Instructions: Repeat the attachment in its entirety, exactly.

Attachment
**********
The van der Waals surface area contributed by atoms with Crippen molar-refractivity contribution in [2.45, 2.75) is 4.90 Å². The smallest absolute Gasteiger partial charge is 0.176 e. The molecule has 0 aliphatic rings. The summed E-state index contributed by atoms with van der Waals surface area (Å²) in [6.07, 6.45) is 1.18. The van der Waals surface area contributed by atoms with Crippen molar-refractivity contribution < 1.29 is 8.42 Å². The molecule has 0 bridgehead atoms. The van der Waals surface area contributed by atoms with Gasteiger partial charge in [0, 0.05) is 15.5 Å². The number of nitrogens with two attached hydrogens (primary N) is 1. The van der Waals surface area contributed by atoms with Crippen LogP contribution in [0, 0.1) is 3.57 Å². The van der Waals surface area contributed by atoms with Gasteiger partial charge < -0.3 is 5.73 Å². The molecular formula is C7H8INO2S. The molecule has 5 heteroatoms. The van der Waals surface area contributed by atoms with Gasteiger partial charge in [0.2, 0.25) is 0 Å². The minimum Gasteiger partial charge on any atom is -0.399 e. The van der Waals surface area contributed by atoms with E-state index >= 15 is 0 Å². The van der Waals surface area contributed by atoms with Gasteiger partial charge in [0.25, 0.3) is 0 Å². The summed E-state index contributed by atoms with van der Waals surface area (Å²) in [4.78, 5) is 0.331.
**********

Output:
The van der Waals surface area contributed by atoms with Crippen molar-refractivity contribution in [2.45, 2.75) is 4.90 Å². The smallest absolute Gasteiger partial charge is 0.176 e. The molecule has 0 aliphatic rings. The summed E-state index contributed by atoms with van der Waals surface area (Å²) in [6.07, 6.45) is 1.18. The van der Waals surface area contributed by atoms with Crippen molar-refractivity contribution < 1.29 is 8.42 Å². The molecule has 0 bridgehead atoms. The van der Waals surface area contributed by atoms with Gasteiger partial charge in [0, 0.05) is 15.5 Å². The number of nitrogens with two attached hydrogens (primary N) is 1. The van der Waals surface area contributed by atoms with Crippen LogP contribution in [0, 0.1) is 3.57 Å². The van der Waals surface area contributed by atoms with Gasteiger partial charge < -0.3 is 5.73 Å². The molecular formula is C7H8INO2S. The molecule has 5 heteroatoms. The van der Waals surface area contributed by atoms with Gasteiger partial charge in [0.2, 0.25) is 0 Å². The minimum Gasteiger partial charge on any atom is -0.399 e. The van der Waals surface area contributed by atoms with E-state index >= 15 is 0 Å². The van der Waals surface area contributed by atoms with Gasteiger partial charge in [0.25, 0.3) is 0 Å². The summed E-state index contributed by atoms with van der Waals surface area (Å²) in [4.78, 5) is 0.331.